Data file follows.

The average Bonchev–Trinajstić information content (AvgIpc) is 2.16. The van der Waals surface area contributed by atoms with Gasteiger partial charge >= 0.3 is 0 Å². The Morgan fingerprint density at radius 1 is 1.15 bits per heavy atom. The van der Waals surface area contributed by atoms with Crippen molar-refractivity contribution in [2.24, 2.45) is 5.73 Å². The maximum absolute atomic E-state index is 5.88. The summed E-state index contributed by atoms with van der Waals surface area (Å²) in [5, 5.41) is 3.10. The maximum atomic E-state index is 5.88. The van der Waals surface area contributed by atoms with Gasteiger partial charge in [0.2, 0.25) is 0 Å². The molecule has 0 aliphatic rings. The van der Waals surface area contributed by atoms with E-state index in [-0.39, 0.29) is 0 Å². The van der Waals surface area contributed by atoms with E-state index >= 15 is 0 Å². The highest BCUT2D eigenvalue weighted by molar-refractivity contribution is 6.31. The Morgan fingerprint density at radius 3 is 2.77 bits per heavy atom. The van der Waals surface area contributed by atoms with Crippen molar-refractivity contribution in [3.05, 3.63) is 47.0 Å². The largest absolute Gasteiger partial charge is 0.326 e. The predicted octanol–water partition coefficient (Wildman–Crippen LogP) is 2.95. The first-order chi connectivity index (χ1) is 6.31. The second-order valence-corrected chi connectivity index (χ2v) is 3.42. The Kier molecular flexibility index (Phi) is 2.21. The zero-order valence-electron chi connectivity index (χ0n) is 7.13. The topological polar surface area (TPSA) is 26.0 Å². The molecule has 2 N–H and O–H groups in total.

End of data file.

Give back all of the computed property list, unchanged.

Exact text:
The average Bonchev–Trinajstić information content (AvgIpc) is 2.16. The van der Waals surface area contributed by atoms with Gasteiger partial charge >= 0.3 is 0 Å². The Morgan fingerprint density at radius 1 is 1.15 bits per heavy atom. The van der Waals surface area contributed by atoms with Crippen molar-refractivity contribution in [2.24, 2.45) is 5.73 Å². The maximum absolute atomic E-state index is 5.88. The summed E-state index contributed by atoms with van der Waals surface area (Å²) in [5, 5.41) is 3.10. The maximum atomic E-state index is 5.88. The van der Waals surface area contributed by atoms with Gasteiger partial charge in [0.2, 0.25) is 0 Å². The molecule has 0 aliphatic rings. The van der Waals surface area contributed by atoms with E-state index in [-0.39, 0.29) is 0 Å². The van der Waals surface area contributed by atoms with E-state index >= 15 is 0 Å². The highest BCUT2D eigenvalue weighted by molar-refractivity contribution is 6.31. The Morgan fingerprint density at radius 3 is 2.77 bits per heavy atom. The van der Waals surface area contributed by atoms with Crippen molar-refractivity contribution in [3.05, 3.63) is 47.0 Å². The largest absolute Gasteiger partial charge is 0.326 e. The predicted octanol–water partition coefficient (Wildman–Crippen LogP) is 2.95. The first-order chi connectivity index (χ1) is 6.31. The second-order valence-corrected chi connectivity index (χ2v) is 3.42. The Kier molecular flexibility index (Phi) is 2.21. The zero-order valence-electron chi connectivity index (χ0n) is 7.13. The topological polar surface area (TPSA) is 26.0 Å². The molecule has 2 N–H and O–H groups in total.